Speech by Parliamentary Opposition Leader, DAP Secretary-General and Mp for Kota Melaka, Lim Kit Siang, in the Dewan Rakyat on the debate on the Mid-Term Review of the Fourth Malaysia Plan on Monday, 2.4.1984.
Triple Failures of the New Economic Policy calls for new directions in nation-building.
The Prime Minister, Dr. Mahathir Mohamed, has said that the Mid-Term Review of the Fourth Malaysia Plan heralded new direction in development and implementation of strategies to take into account the structural weakness and constraints of the Malaysian economy highlighted by the severe global economic recession, and that the details of the contents of the policies, strategies and programmes of new thinking on development would be elaborated in the Fifth Malaysia Plan, 1986-90.
The prolonged global economic recession has made it impossible to attain the major growth targets in the Fourth Malaysia Plan and shown up the problems and perils associated with the over-dependent structures of the Malaysian economy and the need for a more self-reliant type of development strategy.
The structural transformation of the Malaysian economy long-overdue, just as it is also long-overdue for the country to seek new directions in the task of nation building.
This is because the New Economic Policy, after over 13 years of operation, is a triple failure. The NEP has failed in its two-prong development strategy to reduce and eventually eradicate poverty by raising income levels and increase employment opportunities for all Malaysian, irrespective of race; and to restructure Malaysian society to correct economic imbalances to reduce and eventually eliminate the identification of race with economic function. It has also failed in its overriding objective of achieving national unity.
One of the most remarkable aspects of the Mid-Term Review is the attempt for the first time since the launching of the NEP in 1970 to downplay the problem of poverty in Malaysia. The Prime Minister in his speech when introducing the Mid-Term Review last Thursday virtually dismissed poverty Malaysia as a ‘statistical problem’ in his attempt to explain that the ‘absolute poverty’ of Malaysian households below the government poverty line is not ‘absolute’ after all!
The Prime Minister was probably on the psychological defensive knowing fully well that the set of poverty figures given in the Mid-Term Review is the stark contradiction to another set of poverty statistics released by Cabinet Ministers four months ago.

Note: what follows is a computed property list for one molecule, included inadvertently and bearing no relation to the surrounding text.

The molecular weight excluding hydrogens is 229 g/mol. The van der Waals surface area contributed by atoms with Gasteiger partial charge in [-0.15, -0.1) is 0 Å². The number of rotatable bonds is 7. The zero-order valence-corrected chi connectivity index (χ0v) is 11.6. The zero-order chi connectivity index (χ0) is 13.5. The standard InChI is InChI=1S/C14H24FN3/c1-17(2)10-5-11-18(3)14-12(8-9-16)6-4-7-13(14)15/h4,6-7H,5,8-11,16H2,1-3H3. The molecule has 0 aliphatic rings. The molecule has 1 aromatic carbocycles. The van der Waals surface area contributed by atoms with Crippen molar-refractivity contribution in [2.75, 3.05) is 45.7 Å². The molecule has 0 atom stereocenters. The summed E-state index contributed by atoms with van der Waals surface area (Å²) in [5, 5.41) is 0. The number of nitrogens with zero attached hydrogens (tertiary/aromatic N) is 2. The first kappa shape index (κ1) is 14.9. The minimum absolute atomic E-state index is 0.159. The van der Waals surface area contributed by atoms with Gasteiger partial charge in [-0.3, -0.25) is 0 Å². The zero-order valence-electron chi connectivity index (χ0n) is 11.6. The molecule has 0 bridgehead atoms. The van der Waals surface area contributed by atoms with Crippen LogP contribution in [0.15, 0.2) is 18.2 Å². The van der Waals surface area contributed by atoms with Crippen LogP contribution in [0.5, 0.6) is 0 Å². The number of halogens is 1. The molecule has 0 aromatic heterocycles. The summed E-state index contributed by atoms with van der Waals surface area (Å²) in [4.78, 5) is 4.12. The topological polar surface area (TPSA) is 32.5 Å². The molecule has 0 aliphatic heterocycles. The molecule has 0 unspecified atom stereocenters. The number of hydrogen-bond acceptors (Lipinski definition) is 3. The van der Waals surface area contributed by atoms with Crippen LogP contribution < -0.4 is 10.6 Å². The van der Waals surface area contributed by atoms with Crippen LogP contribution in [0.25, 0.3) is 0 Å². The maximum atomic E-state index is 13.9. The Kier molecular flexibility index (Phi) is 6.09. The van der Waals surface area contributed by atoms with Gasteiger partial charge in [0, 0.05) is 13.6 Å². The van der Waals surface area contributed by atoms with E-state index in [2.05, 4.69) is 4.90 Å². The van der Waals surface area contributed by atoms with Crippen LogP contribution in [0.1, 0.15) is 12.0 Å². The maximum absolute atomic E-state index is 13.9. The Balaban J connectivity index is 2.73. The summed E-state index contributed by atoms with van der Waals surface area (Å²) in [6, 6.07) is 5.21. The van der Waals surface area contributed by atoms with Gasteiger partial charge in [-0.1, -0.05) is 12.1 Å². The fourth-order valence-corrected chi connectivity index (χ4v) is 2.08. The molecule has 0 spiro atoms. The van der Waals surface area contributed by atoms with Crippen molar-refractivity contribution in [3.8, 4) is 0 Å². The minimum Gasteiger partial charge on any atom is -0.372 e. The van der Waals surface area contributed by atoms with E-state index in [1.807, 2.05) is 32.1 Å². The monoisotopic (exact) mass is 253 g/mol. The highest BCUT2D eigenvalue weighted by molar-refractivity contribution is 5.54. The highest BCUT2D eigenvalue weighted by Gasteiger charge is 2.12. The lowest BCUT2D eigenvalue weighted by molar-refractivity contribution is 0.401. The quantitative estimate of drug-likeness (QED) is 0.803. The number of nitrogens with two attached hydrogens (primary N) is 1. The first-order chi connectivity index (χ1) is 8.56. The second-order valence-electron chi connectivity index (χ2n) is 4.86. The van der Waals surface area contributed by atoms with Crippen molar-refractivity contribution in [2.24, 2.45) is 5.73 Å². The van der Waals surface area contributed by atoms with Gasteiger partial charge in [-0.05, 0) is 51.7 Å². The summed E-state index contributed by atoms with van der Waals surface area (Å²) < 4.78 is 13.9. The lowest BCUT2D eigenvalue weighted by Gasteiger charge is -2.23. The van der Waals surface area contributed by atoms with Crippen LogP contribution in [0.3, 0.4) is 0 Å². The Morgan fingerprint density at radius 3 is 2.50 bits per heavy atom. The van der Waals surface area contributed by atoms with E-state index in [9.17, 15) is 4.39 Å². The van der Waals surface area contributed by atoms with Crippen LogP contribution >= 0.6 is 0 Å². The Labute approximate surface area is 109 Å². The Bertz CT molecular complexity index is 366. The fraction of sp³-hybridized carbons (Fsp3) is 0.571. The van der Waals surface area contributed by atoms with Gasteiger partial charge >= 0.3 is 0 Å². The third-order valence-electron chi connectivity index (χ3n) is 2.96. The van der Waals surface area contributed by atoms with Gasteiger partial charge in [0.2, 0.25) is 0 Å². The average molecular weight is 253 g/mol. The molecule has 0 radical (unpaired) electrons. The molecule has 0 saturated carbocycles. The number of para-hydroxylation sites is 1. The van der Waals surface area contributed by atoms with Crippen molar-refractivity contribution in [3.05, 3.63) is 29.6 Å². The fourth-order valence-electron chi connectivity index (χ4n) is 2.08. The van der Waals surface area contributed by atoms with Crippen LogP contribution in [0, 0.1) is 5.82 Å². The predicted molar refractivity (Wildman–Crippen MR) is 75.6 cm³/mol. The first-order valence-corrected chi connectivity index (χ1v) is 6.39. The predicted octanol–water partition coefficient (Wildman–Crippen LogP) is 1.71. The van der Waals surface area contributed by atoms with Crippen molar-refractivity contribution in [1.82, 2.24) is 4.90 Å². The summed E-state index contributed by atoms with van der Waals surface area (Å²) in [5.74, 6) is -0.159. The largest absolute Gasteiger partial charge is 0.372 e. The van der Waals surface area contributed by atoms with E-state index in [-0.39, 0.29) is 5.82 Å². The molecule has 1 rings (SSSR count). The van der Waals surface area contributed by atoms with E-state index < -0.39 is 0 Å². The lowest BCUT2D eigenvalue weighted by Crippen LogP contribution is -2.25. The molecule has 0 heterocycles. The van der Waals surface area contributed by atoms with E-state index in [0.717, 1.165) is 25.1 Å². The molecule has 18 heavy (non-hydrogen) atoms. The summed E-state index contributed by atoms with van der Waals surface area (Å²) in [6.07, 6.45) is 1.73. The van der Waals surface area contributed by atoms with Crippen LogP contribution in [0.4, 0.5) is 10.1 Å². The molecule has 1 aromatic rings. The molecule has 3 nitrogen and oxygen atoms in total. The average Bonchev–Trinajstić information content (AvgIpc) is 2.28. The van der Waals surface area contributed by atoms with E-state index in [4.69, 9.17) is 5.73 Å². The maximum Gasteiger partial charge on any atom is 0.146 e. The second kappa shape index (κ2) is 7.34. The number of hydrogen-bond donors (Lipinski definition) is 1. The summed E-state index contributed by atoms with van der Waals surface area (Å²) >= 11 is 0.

The Mid-Term Review states that the overall incidence of poverty, which had dropped from 49.3% in 1970 to 43.9% in 1975 and 29,2% in 1980, had increased slightly to 30.3% in 1983.
But last December, the Minister of Youth Culture and Sports, Anwar Ibrahim, and later the Minister of Trade and Industry, Tunku Rithaudeen, released a different set of poverty figures.
According to them, a survey by the socio-economic research unit (SERU) of the Prime Minister’s Department in 1982, based on a poverty line of $384 for a five-member household, found 42.8% of the population below the poverty line.
The differences in the poverty figures for the various socio-economic groups between the Mid-Term Review and SERU findings are even more startling:
|FMP 1980||MTP 1983||SERU 1982|
The SERU figures, which differ so greatly from the Mid-Term Review figures, were given by Anwar Ibrahim and Tengku Rithaudeen are were quoted in the press. At a forum in ‘Dasar Ekonomi Baru Kebimbingan Menjelang 1990’ at the Universiti Sains Malaysia on 10th March, I quoted the SERU poverty figures while the government representative, the Deputy Minister for Finance, Datuk Saburrudin Cik, quoted the Fourth Malaysia Plan poverty figures. When I asked him which set of figures was correct, Datuk Sabaruddin Cik said there was no conflict, for the Fourth Malaysia Plan figures were for 1980 whole the SERU figures were for 1982!
In the circumstances, the Government must give a clear and satisfactory explanation for the different poverty figures in the Mid-Term Review and he SERU finding.
Ever since the use of the poverty line by the Third Malaysia Plan, its credibility had been questioned as the non-disclosure of the data used makes it open to statistical manipulation. If the Government fails to give a credible explanation for the great discrepancy in the MTR and SERU figures, then all credibility on the government’s poverty line would be destroyed.
In this light, the MTR claim that the overall poverty situation in Sabah and Sarawak had improved significantly since 1976 must be taken with a pinch of salt, especially as Tables 3-4 shows that the incidence of poverty in Sabah had declined from 58.3 per cent in 1976 to 41.1 per cent in 1979 and further to 29.2% in 1982; while in Sarawak, the incidence of poverty had decreased from 56.5 per cent in 1976 to 47.7 per cent in 1979 and 31.3 per cent in 1982.